Billet families help provide a home away from home for many junior hockey players across Canada

Billet families help provide a home away from home for many junior hockey players across Canada

KIJHL: Providing home away from home

For 20 seasons, Kimberley's Iona and Lyle Prier have opened their house to 60 different junior hockey players

In the world of junior hockey, the words ‘behind the scenes’ can imply many things.

Whether its the general manager working the phones to bolster his personnel or the equipment staff ensuring sweaters are freshly laundered ahead of a Saturday home game, plenty of roles come to mind when one mentions ‘behind the scenes’ in regards to a local junior hockey team.

But there’s one vital place within a successful junior hockey organization that often goes overlooked.

For every player that comes from out of town to play for a junior hockey team like the Kimberley Dynamiters of the Kootenay International Junior Hockey League, there is a billet family waiting with open arms and, in all likelihood, fantastic cooking.

As the Dynamiters opened the 2015-16 KIJHL season Saturday night against the Golden Rockets at the Kimberley Civic Centre, the organization took a moment to recognize the efforts of one of their most dedicated billet families.

Iona and Lyle Prier have been opening their door to Kimberley Dynamiters players since 1996. With the 2015-16 season underway, the Kimberley couple are entering their 20th season billeting for the local Junior B organization.

Back in September 1996, with their son getting married and their daughter moving down the highway to Cranbrook, Iona and Lyle were suddenly left with an empty nest.

But that didn’t last for very long.

A conversation at work got the Priers considering the prospects of billeting, but they weren’t left with much time to think on it.

“Within the next week I got a phone call from the general manager,” Iona recalled on Saturday night ahead of the Nitros home opener against the Golden Rockets. “’Can you take two boys tonight?’

“Well, we weren’t ready for two boys, but we’ve been billeting ever since.”

That fateful night, Stewart Sacharuk and Rob Yamashita were the first Dynamiters to walk into the Priers home. Since then, Iona and Lyle have provided for 60 different junior hockey players, welcoming two each season.

This year, rookie forward Justin Van Tetering, an 18-year-old native of Red Deer, Alta., joins veteran defenceman Jordan Busch, 20, living with the Priers.

Busch — the KIJHL’s reigning Eddie Mountain Division Defenceman of the Year and a native of Edmonton, Alta. — is entering his third season living with Iona and Lyle Prier.

“The Priers have welcomed me into their home with open arms,” Busch said Tuesday. “They make me feel as if I am at home, and they are a huge reason why I do call Kimberley home.

“I’ve grown a lot as a person in this house. My first year was the hardest being away from home…The Priers made it an easy transition moving to Kimberley.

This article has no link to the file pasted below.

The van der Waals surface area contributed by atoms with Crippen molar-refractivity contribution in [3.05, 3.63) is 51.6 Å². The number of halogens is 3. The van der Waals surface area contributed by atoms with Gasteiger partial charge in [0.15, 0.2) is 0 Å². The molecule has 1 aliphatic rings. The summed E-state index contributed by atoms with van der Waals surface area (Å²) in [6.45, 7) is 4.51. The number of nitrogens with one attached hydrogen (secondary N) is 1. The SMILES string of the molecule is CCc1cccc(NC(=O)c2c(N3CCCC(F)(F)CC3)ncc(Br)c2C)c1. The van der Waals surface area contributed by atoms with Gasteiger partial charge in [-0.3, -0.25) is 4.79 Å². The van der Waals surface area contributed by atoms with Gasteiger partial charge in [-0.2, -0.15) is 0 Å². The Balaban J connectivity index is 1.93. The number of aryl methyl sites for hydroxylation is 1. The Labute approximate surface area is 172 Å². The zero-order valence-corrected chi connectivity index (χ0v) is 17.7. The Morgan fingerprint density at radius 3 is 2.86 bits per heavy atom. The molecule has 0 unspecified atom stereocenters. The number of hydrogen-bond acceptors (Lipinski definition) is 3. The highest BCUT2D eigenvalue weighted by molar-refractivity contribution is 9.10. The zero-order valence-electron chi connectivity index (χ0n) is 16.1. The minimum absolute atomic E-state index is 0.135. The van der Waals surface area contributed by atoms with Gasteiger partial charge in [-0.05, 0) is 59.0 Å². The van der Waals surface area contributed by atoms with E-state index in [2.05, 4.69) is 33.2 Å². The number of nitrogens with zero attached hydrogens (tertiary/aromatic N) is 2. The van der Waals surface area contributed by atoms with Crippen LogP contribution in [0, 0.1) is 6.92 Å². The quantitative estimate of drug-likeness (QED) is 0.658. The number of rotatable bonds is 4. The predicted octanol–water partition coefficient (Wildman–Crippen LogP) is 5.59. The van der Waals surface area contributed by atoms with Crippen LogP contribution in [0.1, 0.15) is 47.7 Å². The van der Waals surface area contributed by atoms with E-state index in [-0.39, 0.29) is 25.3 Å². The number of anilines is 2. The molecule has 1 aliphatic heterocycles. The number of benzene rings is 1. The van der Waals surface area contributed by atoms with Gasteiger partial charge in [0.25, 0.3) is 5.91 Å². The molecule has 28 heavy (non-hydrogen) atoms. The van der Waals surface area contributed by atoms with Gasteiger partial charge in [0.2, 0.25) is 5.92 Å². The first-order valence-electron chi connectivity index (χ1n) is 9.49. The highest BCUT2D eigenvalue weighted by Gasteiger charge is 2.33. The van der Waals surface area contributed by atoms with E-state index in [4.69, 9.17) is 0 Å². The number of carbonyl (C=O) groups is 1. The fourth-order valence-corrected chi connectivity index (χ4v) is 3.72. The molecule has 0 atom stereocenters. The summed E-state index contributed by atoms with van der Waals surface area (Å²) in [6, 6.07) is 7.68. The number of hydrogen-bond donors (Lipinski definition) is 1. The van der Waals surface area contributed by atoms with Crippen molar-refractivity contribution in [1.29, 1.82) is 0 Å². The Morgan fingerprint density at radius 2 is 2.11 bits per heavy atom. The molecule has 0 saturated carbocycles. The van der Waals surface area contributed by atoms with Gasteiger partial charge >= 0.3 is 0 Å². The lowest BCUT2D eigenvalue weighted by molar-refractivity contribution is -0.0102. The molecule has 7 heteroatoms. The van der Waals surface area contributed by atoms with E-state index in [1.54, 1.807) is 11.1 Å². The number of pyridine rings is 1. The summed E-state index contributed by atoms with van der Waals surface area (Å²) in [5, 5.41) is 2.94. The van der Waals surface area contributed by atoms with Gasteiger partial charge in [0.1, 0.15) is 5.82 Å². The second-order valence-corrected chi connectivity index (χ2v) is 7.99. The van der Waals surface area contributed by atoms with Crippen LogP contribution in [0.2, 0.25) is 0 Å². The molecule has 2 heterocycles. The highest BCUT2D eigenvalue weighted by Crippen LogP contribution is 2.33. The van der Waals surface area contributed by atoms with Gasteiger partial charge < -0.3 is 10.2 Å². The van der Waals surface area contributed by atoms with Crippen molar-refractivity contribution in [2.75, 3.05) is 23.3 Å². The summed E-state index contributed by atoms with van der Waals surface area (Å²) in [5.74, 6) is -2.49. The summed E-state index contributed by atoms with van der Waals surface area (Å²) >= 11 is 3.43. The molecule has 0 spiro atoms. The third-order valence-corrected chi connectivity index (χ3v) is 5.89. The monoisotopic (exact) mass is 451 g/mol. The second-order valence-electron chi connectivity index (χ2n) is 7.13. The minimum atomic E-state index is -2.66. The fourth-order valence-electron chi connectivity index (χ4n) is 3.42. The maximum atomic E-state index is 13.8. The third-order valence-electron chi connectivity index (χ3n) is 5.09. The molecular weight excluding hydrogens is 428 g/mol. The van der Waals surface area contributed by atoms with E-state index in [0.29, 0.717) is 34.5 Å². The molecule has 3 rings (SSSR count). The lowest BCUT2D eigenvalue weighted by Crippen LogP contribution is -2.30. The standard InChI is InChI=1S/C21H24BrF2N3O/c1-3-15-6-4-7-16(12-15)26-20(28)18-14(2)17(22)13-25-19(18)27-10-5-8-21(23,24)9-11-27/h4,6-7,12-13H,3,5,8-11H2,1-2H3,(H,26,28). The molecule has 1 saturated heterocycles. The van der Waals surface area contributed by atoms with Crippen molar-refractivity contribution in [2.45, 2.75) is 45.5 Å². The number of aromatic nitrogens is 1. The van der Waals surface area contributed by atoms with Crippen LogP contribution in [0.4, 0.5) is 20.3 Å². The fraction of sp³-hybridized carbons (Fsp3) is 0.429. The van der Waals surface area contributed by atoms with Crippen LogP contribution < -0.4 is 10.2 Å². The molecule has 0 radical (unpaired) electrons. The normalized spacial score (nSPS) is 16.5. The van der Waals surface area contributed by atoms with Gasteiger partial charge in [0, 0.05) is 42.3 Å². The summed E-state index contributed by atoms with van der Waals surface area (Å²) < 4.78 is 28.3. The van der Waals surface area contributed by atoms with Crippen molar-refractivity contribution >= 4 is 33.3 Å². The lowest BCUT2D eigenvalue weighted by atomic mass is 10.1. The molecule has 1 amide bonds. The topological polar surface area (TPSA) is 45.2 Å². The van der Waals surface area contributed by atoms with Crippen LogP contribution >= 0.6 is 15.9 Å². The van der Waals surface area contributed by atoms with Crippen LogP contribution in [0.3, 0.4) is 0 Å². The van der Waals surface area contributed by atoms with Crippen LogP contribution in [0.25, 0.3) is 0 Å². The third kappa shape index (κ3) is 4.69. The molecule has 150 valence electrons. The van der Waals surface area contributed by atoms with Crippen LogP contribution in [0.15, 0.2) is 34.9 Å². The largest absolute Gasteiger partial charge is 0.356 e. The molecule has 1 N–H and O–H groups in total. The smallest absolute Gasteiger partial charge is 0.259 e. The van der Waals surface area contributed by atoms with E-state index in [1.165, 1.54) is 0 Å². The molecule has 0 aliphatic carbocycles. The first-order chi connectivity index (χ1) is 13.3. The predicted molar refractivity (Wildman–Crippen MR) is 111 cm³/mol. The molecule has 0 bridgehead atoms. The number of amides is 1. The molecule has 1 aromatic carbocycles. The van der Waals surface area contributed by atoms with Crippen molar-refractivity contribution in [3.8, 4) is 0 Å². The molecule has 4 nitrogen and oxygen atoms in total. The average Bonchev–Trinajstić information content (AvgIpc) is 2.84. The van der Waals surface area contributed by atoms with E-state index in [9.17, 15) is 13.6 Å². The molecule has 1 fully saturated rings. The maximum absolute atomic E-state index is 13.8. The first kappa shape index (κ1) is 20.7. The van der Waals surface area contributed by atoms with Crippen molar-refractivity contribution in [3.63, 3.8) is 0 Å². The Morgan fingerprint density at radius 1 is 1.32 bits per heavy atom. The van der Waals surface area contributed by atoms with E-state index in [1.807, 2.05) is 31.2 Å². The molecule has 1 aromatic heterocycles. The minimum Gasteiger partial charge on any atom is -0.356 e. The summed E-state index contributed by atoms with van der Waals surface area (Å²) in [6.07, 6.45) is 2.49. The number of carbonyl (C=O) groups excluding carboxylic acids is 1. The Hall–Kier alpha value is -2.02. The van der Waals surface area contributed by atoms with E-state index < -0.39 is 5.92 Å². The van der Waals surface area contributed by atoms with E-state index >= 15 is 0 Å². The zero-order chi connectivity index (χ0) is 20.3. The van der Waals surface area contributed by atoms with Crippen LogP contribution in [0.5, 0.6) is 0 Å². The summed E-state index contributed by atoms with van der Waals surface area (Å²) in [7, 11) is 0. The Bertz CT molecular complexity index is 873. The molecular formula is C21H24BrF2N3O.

“It’s small things like having good meals away from the rink so you can perform on the ice, or even just being able to have a conversation with them really makes being away from home a lot easier.”

The hurdle of moving away from home at an early age often provides the greatest challenge for young junior hockey players.

While plenty of time is spent at the rink or at school, time spent at home can often be the difference-maker in a young player finding the path to success, both on and off the ice.

“Dedicated billet families are so crucial to the success of our organization,” said Karrie Hall, who volunteered as the Dynamiters billet coordinator (and houses two of her own billets) for four years before moving into the role of secretary this season. “You can never have too many quality billet families.

“Every player that has ever been billeted with the Priers has always requested to go back there the following season. They’re such a positive influence on the boys. That sort of family atmosphere helps our players grow into men off the ice, while allowing them to strive for success on the ice.”

Though his own children have moved out his home, Lyle has relished the opportunity to maintain a father-figure role for each of the players he has gotten to know over the years as they learn the ropes of living without their own family.

From his experience, there’s a delicate balance to be maintained — providing support and a comfortable home while also giving responsibilities and encouraging the boys to learn how to become men.

“These guys, I look at them as somebody’s son, somebody’s grandson,” Lyle said. “We treat them that way.

“We have been blessed. I keep telling the billet coordinator she gives us the best boys each season.

“I thank the Lord that we’ve been able to do it. We’ve had excellent cooperation from the Dynamiter organization and the boys. It’s been great.”

In their 20th season, Iona and Lyle are regular fixtures at the Kimberley Civic Centre, coming for each home game to support their billet boys and the Dynamiters.

“It’s nice to see them at every home game cheering us on,” Busch said. “I love coming back to the house and being able to talk to them about the game.

“They are so easy to be around. They make you feel comfortable.

“I have to give a big thanks to the Priers for the way they treat me away from the rink.”

Before opening their home to junior hockey billets, the Priers didn’t really consider themselves hockey fans. Now, you might call them die-hard Dynamiter fans.

“It’s been a good experience and we get to come to all the hockey games. Now, our kids think we’re crazy,” Iona said with a laugh. “They’re not hockey fans but their parents are.”